(Reuters) - Adient <ADNT.N>, the automotive seating and interiors company spun off from Johnson Controls International Inc <JCI.N>, started trading on the New York Stock Exchange on Monday and ran into the downdraft buffeting other automotive stocks, despite an optimistic outlook.
Adient Chairman and Chief Executive Bruce McDonald and executive vice president Byron Foster told Reuters on Monday they expect continued growth in global vehicle sales, and expressed confidence the company can expand sales and profit margins for its automotive seat and interiors businesses.
Adient is the largest player in automotive seats, with a 34 percent global share of a business dominated by just five companies.
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Despite renewed cost-cutting pressure from automakers, "We think we have a couple hundred basis points of margin expansion we can deliver, based on things we have 100 percent control of," McDonald said.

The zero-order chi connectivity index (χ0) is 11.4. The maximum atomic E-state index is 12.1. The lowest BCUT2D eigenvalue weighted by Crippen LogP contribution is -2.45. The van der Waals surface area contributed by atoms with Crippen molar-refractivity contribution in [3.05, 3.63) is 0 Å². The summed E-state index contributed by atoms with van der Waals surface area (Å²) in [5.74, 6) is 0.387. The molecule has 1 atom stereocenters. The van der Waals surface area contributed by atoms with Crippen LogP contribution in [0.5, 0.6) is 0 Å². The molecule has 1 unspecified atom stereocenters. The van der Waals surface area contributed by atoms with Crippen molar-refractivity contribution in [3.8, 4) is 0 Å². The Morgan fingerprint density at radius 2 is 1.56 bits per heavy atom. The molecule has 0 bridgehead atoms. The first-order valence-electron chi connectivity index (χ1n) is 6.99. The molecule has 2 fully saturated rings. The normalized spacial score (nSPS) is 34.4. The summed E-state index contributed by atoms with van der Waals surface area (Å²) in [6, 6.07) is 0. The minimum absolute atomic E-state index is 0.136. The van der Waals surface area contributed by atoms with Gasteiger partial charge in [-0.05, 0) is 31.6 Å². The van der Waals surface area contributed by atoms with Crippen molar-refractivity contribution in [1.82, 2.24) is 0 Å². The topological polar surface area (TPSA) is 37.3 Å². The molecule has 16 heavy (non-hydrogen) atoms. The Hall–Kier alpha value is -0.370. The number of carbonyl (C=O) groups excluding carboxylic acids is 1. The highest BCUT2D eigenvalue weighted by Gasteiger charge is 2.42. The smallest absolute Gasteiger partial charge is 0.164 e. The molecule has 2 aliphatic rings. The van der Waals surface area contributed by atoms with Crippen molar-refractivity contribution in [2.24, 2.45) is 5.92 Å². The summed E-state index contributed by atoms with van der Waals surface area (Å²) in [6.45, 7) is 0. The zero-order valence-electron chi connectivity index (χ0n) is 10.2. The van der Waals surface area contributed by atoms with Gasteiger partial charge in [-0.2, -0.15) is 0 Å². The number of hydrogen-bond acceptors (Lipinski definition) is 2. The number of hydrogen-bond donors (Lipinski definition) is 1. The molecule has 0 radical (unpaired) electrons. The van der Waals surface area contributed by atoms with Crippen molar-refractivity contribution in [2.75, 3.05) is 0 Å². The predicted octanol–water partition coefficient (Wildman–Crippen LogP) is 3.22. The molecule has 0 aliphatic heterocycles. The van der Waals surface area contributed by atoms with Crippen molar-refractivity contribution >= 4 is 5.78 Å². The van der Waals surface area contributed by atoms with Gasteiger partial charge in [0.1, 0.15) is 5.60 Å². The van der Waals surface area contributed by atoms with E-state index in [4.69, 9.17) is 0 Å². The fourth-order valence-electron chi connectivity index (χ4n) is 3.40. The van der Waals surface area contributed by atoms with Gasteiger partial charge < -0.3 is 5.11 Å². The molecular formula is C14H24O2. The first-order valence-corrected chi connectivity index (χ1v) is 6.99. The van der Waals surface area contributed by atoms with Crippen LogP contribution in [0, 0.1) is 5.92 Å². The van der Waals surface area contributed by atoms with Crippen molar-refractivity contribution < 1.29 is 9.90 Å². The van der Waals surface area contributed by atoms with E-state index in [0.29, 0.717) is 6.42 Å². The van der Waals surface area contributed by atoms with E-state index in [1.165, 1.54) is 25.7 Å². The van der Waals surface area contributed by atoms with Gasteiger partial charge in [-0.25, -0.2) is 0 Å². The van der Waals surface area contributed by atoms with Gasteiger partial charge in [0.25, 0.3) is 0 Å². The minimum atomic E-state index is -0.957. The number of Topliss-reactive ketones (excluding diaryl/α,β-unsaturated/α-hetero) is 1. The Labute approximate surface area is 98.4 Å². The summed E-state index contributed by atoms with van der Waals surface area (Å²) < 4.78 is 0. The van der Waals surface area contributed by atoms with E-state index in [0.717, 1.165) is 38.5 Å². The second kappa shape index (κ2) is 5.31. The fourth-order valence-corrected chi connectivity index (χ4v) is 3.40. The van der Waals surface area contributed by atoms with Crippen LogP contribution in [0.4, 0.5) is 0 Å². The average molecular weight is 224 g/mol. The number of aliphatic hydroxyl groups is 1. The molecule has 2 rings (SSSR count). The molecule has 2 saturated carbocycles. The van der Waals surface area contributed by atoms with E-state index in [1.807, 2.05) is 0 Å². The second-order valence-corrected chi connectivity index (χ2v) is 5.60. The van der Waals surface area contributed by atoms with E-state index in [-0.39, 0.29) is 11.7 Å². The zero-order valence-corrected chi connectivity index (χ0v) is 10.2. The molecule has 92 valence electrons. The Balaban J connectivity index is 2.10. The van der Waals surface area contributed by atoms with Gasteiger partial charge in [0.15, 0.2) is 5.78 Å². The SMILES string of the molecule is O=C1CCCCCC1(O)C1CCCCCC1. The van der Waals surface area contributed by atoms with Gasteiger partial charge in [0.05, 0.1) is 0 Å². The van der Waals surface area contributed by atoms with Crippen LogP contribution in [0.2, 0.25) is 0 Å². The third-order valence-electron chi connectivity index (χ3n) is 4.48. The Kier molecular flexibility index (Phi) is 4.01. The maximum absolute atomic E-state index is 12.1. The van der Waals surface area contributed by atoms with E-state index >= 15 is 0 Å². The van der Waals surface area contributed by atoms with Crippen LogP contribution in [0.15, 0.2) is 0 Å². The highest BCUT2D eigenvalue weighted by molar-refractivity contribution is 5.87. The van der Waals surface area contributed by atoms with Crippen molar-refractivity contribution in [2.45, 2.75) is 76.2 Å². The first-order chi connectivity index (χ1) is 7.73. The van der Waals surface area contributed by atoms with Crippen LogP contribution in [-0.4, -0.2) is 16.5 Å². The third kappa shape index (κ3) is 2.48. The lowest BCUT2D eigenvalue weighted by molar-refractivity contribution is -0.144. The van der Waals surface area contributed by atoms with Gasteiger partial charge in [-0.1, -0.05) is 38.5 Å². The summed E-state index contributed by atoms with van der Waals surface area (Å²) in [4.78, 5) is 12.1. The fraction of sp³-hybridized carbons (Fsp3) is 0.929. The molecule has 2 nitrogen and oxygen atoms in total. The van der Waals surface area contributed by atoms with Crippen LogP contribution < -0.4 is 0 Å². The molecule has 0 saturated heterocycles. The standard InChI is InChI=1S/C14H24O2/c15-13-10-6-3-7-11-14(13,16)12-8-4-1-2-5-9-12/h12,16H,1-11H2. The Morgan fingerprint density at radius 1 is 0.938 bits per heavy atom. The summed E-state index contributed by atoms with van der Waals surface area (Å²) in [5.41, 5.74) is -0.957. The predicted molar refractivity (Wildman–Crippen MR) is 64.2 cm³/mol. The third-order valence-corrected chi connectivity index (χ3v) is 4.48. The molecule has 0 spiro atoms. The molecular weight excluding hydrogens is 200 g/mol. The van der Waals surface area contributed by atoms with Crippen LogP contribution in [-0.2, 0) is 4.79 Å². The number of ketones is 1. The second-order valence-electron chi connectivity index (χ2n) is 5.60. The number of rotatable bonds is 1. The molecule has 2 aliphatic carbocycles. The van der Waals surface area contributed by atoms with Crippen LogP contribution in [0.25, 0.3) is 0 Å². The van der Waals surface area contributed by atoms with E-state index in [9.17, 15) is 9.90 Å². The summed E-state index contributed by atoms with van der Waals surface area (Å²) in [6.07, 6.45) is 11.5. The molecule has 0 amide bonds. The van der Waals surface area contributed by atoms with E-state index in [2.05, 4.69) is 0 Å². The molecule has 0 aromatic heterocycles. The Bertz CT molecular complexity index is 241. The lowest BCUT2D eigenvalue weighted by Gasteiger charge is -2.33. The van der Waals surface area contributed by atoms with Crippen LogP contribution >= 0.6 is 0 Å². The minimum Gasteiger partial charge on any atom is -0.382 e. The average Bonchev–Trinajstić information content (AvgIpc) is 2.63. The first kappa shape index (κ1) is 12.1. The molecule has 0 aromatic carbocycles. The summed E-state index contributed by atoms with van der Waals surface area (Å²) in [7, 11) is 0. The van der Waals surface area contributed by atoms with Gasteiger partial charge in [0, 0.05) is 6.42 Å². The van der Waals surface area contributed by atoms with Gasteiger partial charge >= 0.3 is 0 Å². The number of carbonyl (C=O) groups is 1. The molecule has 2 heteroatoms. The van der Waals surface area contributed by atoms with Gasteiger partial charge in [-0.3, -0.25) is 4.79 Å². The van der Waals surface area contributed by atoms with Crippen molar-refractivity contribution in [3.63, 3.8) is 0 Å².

Adient has reported that earnings before interest and taxes for the first nine months of Adient's 2016 fiscal year were $1.2 billion, or 9.4 percent of revenues.
For its 2017 fiscal year, Adient last month projected revenues between $16.8 billion and $17 billion, and adjusted net income of $850 million to $900 million.
Foster said the company believes the North American and Chinese vehicle markets will continue to be strong. "We don't see a softening going forward," he said. The company has said it expects to book about $6 billion in new business this year in its consolidated and joint venture operations, up from $3.55 billion booked in 2015.
Adient shares were trading at $45.37 a share in mid-afternoon trading, down about 1.3 percent, despite positive analyst comments about the company. Shares of former parent JCI, now focused on energy management systems for buildings, were up 2.7 percent at $40.23.
McDonald and Foster said Adient does not anticipate major acquisitions, although it could consider deals to acquire emerging technology or expand in Southeast Asia.
"Our industry is an oligopoly to some extent," McDonald said. "Buying one of our largest competitors doesn’t make a lot of sense."
(Reporting by Joseph White)